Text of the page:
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OSHA requirements are set by statute, standards and regulations. Our interpretation letters explain these requirements and how they apply to particular circumstances, but they cannot create additional employer obligations. This letter constitutes OSHA's interpretation of the requirements discussed. Note that our enforcement guidance may be affected by changes to OSHA rules. Also, from time to time we update our guidance in response to new information. To keep apprised of such developments, you can consult OSHA's website at http://www.osha.gov.
May 19, 2011
Ms. Terry Jo Gile
Safety Lady, LLC
3300 Magnolia Landing Ln.
North Fort Myers, FL 33917-7806
Dear Ms. Gile:
Thank you for your August 18, 2010, letter to the Occupational Safety and Health Administration's (OSHA) Directorate of Enforcement Programs. In your letter, you mentioned that technicians in your laboratory routinely wear gloves to protect their hands from potential contact with infectious materials during the initial setting up of patient specimens and when subculturing blood cultures. However, technicians do not typically wear gloves when reading and selecting microbiological growth for identification from incubated culture plates. This letter constitutes OSHA's interpretation only of the requirements herein, and may not be applicable to any situation not delineated within your original correspondence. Your question has been paraphrased below, followed by our reply. We apologize for the delay in responding to your request.
Question: Are gloves required to be worn by a technologist when reading and subculturing bacterial culture plates, after the plates were incubated and the organisms have grown out?
Reply: In diagnostic laboratories such as the one described in your inquiry, OSHA requires administrative and work practice controls, as well as the use of barrier protection (e.g., gloves) whenever employees' tasks may result in contact with biological organisms. OSHA standards require employers to first determine whether such work is potentially hazardous, and then implement the appropriate controls to protect workers. These OSHA standards include, but are not limited to, 29 CFR Part 1910, Subpart I, Personal Protective Equipment, and 29 CFR 1910.1030, Bloodborne Pathogens.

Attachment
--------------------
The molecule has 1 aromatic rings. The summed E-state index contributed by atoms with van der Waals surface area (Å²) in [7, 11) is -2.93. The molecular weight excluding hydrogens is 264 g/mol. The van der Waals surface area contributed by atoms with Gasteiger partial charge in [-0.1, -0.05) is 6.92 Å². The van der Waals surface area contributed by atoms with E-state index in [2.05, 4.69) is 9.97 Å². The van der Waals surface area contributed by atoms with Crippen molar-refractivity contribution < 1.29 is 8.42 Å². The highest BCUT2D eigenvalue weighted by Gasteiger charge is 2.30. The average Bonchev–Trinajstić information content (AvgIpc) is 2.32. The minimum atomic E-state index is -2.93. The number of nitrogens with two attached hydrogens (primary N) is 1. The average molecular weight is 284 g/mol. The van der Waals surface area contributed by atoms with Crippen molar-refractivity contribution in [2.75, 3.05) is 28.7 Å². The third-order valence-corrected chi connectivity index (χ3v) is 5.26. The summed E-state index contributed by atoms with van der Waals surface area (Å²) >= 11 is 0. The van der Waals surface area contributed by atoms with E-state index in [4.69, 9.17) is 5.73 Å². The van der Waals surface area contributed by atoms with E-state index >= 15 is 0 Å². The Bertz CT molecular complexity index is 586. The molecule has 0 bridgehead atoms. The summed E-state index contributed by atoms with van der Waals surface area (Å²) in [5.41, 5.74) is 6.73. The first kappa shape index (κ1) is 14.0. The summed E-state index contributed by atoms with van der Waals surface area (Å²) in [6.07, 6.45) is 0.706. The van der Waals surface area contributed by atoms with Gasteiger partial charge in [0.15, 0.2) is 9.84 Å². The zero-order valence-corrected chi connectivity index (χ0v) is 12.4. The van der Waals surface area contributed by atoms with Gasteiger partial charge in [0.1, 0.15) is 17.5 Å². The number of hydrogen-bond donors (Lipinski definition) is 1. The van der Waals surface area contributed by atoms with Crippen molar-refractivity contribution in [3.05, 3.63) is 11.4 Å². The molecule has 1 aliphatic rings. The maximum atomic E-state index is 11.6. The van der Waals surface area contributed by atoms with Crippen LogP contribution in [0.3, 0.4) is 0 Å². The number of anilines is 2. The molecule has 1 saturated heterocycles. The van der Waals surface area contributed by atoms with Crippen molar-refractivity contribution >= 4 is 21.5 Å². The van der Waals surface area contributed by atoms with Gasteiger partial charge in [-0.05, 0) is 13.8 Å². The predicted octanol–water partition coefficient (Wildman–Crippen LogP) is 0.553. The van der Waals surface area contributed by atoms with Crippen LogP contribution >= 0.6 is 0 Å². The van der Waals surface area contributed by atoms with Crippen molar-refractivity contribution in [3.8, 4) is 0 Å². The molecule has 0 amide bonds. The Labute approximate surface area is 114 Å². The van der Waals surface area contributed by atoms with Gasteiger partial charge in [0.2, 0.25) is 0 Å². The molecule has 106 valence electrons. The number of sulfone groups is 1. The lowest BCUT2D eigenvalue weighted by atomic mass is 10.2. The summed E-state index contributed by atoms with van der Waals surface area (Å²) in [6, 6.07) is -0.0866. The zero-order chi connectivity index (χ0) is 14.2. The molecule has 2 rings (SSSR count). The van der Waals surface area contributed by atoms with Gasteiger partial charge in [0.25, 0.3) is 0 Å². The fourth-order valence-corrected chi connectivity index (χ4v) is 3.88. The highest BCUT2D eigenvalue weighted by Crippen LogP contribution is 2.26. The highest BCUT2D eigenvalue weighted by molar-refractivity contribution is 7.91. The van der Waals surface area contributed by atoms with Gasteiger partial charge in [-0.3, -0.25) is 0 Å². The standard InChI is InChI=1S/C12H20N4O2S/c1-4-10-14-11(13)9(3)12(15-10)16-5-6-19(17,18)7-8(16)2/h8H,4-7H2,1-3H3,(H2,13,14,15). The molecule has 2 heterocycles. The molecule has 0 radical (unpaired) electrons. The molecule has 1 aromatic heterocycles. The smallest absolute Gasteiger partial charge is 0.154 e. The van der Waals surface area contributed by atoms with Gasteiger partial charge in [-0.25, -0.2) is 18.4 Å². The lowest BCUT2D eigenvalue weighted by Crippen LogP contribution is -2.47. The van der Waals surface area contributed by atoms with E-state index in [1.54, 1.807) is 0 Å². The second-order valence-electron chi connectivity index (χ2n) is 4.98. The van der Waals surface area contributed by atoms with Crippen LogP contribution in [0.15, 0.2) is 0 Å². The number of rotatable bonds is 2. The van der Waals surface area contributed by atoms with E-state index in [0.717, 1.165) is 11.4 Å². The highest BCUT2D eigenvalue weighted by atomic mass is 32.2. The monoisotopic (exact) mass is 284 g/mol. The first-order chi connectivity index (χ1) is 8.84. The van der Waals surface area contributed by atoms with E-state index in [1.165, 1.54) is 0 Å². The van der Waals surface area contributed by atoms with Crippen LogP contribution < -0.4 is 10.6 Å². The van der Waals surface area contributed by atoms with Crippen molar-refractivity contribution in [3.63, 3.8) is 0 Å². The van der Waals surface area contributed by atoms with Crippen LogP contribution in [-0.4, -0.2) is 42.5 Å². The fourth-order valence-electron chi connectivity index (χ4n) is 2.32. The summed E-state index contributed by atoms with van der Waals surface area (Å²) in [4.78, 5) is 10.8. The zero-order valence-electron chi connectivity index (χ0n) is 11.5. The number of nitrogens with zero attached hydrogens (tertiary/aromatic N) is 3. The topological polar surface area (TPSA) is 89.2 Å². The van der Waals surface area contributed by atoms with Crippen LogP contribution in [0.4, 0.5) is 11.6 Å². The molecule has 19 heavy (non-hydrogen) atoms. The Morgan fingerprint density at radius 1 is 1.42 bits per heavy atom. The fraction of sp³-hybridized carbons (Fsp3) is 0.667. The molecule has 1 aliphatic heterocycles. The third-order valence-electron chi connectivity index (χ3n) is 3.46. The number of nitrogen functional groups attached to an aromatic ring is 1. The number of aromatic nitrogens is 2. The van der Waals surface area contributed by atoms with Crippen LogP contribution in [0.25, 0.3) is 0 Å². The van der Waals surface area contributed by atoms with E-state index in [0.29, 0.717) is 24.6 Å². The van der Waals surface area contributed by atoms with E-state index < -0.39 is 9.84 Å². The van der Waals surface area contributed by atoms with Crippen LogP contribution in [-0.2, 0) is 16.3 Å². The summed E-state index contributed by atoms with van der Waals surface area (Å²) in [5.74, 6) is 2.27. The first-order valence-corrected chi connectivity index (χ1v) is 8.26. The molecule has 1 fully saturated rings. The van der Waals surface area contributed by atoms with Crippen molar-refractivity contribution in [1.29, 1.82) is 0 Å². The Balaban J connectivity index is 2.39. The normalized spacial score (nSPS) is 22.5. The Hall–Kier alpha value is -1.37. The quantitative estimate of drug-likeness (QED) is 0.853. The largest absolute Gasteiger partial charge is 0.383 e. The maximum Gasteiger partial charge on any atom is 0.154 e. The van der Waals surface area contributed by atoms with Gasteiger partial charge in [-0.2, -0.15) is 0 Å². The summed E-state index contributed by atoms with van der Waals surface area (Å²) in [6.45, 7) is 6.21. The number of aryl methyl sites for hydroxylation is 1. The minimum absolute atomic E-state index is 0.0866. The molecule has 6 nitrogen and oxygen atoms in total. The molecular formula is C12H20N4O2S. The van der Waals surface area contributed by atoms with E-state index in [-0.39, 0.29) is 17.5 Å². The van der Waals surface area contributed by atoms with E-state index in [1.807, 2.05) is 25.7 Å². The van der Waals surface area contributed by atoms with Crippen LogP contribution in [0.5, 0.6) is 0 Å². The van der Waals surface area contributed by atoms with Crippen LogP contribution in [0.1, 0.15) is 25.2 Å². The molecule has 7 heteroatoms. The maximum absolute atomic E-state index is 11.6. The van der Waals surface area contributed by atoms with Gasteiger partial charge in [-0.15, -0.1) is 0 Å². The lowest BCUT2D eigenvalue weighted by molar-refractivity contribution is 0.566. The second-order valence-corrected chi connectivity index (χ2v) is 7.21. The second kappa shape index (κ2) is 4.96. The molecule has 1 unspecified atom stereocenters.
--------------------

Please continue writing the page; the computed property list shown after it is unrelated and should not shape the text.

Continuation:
A number of factors, including employee training, expertise/proficiency level of technologists, adherence to standard operating procedures, and use of good work practices, may play a role in determining whether a technologist would be likely to contact biological organisms when handling incubated plates. Since it is likely for the exterior surface of a culture plate (or other culture-media container) to become contaminated prior to incubation, it is advisable that contact precautions are practiced even after the plates have been incubated and the organisms have grown out. The use of gloves is therefore encouraged to augment good work practices while reading and subculturing plates.
This is consistent with various laboratory guidance documents which offer best-practice recommendations on the appropriate use of gloves in laboratory settings. One such document, the Clinical and Laboratory Standards Institute's publication, Protection of Laboratory Workers From Occupationally Acquired Infections; Approved Guideline - Third Edition, states, "[l]aboratory workers are advised to wear gloves when handling material or working in areas that may be contaminated with blood or potentially infectious material. In some cases contamination is not always visible." [emphasis added] In the U.S. Department of Health and Human Services' publication, Biosafety in Microbiological and Biomedical Laboratories, 5th Edition, 2009, it is stated, "[g]loves must be worn to protect hands from exposure to hazardous materials. Glove selection should be based on an appropriate risk assessment."
Thank you for your interest in occupational safety and health. We hope you find this information helpful. OSHA requirements are set by statute, standards, and regulations. Our interpretation letters explain these requirements and how they apply to particular circumstances, but they cannot create additional employer obligations. This letter constitutes OSHA's interpretation of the requirements discussed. Note that our enforcement guidance may be affected by changes to OSHA rules. Also, from time to time we update our guidance in response to new information. To keep apprised of such developments, you can continue to consult OSHA's Web site at www.osha.gov. If you have any further questions, please feel free to contact our Office of Health Enforcement at 202-693-2190.
Thomas Galassi, Director
Directorate of Enforcement Programs